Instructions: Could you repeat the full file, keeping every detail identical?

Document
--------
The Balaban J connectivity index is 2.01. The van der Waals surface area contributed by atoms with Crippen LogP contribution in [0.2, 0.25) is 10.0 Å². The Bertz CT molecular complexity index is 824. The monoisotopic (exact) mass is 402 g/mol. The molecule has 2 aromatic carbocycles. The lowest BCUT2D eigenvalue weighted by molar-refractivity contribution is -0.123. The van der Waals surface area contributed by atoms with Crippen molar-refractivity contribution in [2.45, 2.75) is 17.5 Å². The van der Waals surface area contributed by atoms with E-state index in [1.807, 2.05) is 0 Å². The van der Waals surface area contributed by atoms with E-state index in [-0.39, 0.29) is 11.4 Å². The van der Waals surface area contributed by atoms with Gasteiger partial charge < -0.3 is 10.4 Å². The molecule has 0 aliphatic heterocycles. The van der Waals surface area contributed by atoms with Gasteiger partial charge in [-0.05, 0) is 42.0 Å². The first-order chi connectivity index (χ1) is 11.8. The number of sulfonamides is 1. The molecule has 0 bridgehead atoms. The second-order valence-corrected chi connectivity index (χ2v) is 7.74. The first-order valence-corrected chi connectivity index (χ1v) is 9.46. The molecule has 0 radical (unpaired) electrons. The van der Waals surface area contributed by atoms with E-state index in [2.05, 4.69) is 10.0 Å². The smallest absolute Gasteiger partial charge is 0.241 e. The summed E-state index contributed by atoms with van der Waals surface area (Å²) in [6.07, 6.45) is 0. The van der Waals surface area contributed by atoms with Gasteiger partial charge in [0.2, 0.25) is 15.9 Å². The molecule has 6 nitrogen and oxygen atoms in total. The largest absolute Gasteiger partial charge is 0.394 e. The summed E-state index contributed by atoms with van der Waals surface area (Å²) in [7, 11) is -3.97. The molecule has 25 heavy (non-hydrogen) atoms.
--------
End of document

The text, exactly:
The Balaban J connectivity index is 2.01. The van der Waals surface area contributed by atoms with Crippen LogP contribution in [0.2, 0.25) is 10.0 Å². The Bertz CT molecular complexity index is 824. The monoisotopic (exact) mass is 402 g/mol. The molecule has 2 aromatic carbocycles. The lowest BCUT2D eigenvalue weighted by molar-refractivity contribution is -0.123. The van der Waals surface area contributed by atoms with Crippen molar-refractivity contribution in [2.45, 2.75) is 17.5 Å². The van der Waals surface area contributed by atoms with E-state index in [1.807, 2.05) is 0 Å². The van der Waals surface area contributed by atoms with E-state index in [-0.39, 0.29) is 11.4 Å². The van der Waals surface area contributed by atoms with Gasteiger partial charge < -0.3 is 10.4 Å². The molecule has 0 aliphatic heterocycles. The van der Waals surface area contributed by atoms with Gasteiger partial charge in [-0.05, 0) is 42.0 Å². The first-order chi connectivity index (χ1) is 11.8. The number of sulfonamides is 1. The molecule has 0 bridgehead atoms. The second-order valence-corrected chi connectivity index (χ2v) is 7.74. The first-order valence-corrected chi connectivity index (χ1v) is 9.46. The molecule has 0 radical (unpaired) electrons. The van der Waals surface area contributed by atoms with E-state index in [2.05, 4.69) is 10.0 Å². The smallest absolute Gasteiger partial charge is 0.241 e. The summed E-state index contributed by atoms with van der Waals surface area (Å²) in [6.07, 6.45) is 0. The van der Waals surface area contributed by atoms with Gasteiger partial charge in [0.2, 0.25) is 15.9 Å². The molecule has 6 nitrogen and oxygen atoms in total. The largest absolute Gasteiger partial charge is 0.394 e. The summed E-state index contributed by atoms with van der Waals surface area (Å²) in [7, 11) is -3.97. The molecule has 25 heavy (non-hydrogen) atoms.